every sort of copper utensil from her He was no less alarmed at the ap- kitchen. pearance of a cold or cough ; always The family of the marquis (con. ill through the fear of being so, and tinues M. de Nicolai) lived at Sans dreading death to such a degree, Souci in a very retired manner; and that he nearly died through the ap- his wife, though a reasonable woman prehension of it. Those who speak enough, loved amusement. One of him, all agree in relating the same evening she took a fancy to give a weaknesses, and altesting his state little family dance at the house of of hypochondriack. Nothing was the king's head gardener. The marmore easy than to make him believe quis gave his consent ; but as they he was ill ; and if he was only told dreaded that his singularities might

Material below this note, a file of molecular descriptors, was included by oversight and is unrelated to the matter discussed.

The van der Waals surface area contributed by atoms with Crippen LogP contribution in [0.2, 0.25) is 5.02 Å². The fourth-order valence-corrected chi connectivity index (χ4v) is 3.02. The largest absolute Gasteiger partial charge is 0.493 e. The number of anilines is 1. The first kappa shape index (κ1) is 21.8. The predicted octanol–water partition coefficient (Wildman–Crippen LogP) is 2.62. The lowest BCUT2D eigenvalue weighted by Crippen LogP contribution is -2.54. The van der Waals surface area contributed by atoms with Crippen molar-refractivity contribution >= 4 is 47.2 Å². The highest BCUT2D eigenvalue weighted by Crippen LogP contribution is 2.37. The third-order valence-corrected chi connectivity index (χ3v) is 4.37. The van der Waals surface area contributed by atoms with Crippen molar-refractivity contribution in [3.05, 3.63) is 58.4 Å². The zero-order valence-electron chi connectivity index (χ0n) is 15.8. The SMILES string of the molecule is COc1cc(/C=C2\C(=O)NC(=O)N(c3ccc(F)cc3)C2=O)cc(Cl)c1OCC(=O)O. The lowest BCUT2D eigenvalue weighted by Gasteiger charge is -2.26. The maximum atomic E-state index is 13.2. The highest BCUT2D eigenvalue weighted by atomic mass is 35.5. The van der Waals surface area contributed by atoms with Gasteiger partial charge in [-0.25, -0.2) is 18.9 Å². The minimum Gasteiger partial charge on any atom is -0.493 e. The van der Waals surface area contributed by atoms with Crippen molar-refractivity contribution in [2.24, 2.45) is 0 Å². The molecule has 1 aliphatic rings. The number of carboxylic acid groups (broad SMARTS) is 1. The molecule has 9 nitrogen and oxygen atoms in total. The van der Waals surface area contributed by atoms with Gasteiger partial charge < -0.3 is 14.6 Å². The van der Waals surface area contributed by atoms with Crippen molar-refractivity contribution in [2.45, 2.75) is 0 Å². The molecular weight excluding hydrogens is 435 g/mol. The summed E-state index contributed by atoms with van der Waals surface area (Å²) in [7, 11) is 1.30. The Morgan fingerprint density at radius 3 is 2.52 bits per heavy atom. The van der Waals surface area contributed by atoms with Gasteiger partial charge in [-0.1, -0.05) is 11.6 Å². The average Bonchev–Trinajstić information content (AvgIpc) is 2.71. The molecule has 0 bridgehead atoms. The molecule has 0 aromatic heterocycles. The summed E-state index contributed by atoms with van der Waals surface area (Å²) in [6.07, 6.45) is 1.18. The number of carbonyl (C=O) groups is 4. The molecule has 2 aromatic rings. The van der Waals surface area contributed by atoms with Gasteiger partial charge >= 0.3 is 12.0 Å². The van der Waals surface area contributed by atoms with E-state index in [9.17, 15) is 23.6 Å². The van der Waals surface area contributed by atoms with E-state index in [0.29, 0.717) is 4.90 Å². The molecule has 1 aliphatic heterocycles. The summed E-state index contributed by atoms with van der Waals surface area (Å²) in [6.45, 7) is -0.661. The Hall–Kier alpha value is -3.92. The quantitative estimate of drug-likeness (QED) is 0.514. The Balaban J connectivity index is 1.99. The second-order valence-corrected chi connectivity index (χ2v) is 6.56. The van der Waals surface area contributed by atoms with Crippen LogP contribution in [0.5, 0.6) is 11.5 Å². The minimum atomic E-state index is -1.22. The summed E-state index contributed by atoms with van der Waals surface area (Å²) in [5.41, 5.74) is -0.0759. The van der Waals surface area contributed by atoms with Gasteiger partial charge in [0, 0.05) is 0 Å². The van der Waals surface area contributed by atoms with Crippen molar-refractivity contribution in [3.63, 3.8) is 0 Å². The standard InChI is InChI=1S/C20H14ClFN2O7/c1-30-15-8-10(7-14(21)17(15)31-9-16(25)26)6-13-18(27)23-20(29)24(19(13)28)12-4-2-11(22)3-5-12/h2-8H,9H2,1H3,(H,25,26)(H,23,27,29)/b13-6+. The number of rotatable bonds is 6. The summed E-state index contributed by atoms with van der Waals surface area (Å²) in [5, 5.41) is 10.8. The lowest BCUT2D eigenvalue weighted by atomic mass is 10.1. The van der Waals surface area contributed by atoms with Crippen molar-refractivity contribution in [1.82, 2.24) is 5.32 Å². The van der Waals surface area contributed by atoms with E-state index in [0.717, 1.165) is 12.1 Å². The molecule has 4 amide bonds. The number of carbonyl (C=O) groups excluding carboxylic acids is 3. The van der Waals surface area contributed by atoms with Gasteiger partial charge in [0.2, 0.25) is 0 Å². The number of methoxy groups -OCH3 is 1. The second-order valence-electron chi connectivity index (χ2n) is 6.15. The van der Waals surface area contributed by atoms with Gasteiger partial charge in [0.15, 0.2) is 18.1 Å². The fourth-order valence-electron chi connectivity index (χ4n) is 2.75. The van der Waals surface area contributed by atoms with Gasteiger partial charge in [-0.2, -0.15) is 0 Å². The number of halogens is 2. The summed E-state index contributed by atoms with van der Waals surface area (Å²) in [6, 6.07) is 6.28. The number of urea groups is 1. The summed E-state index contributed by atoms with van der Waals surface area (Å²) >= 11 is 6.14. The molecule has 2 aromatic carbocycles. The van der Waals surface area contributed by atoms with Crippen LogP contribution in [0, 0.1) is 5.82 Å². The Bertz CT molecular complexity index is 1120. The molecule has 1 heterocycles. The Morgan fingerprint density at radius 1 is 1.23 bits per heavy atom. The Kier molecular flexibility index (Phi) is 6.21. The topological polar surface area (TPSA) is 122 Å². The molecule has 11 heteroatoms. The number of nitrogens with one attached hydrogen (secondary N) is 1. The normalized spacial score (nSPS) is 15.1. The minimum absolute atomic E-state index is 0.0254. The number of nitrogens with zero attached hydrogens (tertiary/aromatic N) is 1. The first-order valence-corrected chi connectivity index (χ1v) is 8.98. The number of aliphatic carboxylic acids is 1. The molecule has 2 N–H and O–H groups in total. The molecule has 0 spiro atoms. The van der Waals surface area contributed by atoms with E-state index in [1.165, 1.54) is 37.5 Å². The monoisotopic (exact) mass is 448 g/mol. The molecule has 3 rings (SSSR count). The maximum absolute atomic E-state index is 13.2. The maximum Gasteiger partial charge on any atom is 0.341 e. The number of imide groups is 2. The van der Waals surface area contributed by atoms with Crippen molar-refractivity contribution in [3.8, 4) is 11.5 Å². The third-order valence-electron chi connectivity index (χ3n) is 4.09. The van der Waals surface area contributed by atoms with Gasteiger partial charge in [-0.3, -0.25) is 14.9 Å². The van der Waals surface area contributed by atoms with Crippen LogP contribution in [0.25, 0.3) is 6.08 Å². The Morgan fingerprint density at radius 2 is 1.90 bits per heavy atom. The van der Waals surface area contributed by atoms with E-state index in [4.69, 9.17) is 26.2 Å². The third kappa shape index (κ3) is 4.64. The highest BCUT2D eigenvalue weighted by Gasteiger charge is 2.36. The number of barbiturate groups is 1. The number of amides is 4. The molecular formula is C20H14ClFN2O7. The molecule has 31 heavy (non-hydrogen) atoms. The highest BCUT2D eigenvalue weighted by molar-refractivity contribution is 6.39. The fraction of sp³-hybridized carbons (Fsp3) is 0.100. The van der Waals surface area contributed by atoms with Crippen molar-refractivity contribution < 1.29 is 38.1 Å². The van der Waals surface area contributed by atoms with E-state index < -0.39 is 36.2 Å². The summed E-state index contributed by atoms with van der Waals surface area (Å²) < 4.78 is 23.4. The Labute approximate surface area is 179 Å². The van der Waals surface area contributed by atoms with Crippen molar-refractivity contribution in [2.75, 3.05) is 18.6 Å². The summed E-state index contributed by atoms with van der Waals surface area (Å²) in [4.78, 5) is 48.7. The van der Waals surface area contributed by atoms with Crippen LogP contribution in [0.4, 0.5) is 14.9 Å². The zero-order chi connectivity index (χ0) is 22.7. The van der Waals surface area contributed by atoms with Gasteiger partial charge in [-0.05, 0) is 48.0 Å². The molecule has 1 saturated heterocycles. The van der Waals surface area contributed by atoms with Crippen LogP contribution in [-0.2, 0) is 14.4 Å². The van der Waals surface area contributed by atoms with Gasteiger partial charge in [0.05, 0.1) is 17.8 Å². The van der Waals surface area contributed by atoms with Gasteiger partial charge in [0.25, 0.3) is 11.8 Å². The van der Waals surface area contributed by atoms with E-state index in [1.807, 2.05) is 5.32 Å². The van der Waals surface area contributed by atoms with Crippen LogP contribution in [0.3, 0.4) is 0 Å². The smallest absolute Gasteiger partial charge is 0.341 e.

; that he looked pale, no more was disturb the entertainment, they took wanting to make him shut himself great care to remark to him that the up in his room, and go to bed direct- air was very cold, and that the sky ly. He never went out of it, but was lowering. They were well aware when he went to visit the king. When that an observation of that kind was he was in his bedchamber, two or sufficient to make him believe he was three loose morning gowns heaped taken ill, and induce him to take to on each other, kept out the cold ; a his bed immediately. This was excotton night cap covered his ears; actly the case; and they went directly and over that was a thick woollen to the gardener's house, full sure that one which completed his head-dress. the marquis would soon be fast asleep. If a few passing clouds, a slight rain, He very soon was so; but before long he awoke, his thoughts, sleeping as and at last succeeded in getting him well as waking, being fixed on cop. to his apartments. per and on poison, and loudly called These incidents afforded Frederick for La Pierre ; but no one answered a great subject for amusement, but him ; all were at the ball. He re- without lessening any of the esteem collected this, and was not sorry for he had for the marquis ; they merely it; but finding himself alone in the weakened the consideration with which house, he took advantage of the cir- he had at first inspired him. The cumstance to pay a visit to the kitch- scrupulous and habitual superstition en at his ease, and to see if every which he remarked in him, still added article of copper was banished from to the discredit of the philosopher, it, as they had promised him it should in the opinion of the king. be. He got up, and, without putting M. Thiebault has preserved some on his small-clothes, wrapt himself traits of this last kind of weakness in up in a robe de chambre, and having the marquis. They deserve to be relighted a wax taper at his night-lamp, lated here, since they confirm what he went straight to the kitchen. The we have already said, and will be an first things that met his eyes were example of the strange, if not ridicusome copper sauce-pans; and to com- lous contradictions of men of learning plete his terrour, one of them con- of that day, employed during the tained the remains of a ragout off whole of their lives in combating suwhich he had dined. Rage imme- perstition, or what they were pleased diately got full possession of him; to call so; descanting upon matters he took up the stew-pan, and, just as which no person regarded, they have he was, ran to the place where the been frequently seen, towards the entertainment was given, to scold his conclusion of their lives, to possess wife and servants. He was obliged the weakness of old women, and to to descend by a terrace, and cross the die with all the signs of a tardy congarden, which was tolerably large, in version. order to reach the gardener's house. The second cause of the discredit The marquis effected his purpose in into which the marquis fell (says M. the dark with great celerity. He Thiebault) was his own weakness suddenly opened the door of the and folly, and particularly on the subballroom, and the marquis, to their ject of superstition. He had such a utter astonishment, appeared in his dread of death, that the very idea of night-gown, bare-footed (for he had being threatened with it could make lost his slippers) and two or three him be guilty of the most ridiculous night-caps on his head, his shirt extravagance. Owing to this dispoblowing about at the pleasure of the sition it was, that, having heard, that wind, holding in his hand the stew- the water of those who approached the pan with the fragments of the ragout, conclusion of their existence turned and crying out: “I am poisoned ! I black in four-and-twenty hours, he am poisoned !” He then broke out was a long time in the habit of keepin reproaches against his wife, and ing his own in glasses, which he ex. threatened his servants to discharge amined frequently in the day, till them all, for having used copper some people, who were let into the stew-pans, contrary to his orders. secret of this weakness, discovered They had much difficulty in appeas- the depot, and privately mixed ink ing him ; but reflecting suddenly on with it. This so dreadfully alarmed the situation in which he was, and him, that they were obliged to conthe danger he ran in being exposed fess the trick they had played upon almost naked to the cold night air, him, in order to save him from a sehe again relapsed into passion. How- rious illness. ever, they wrapped him up warm, The marquis had made an agrees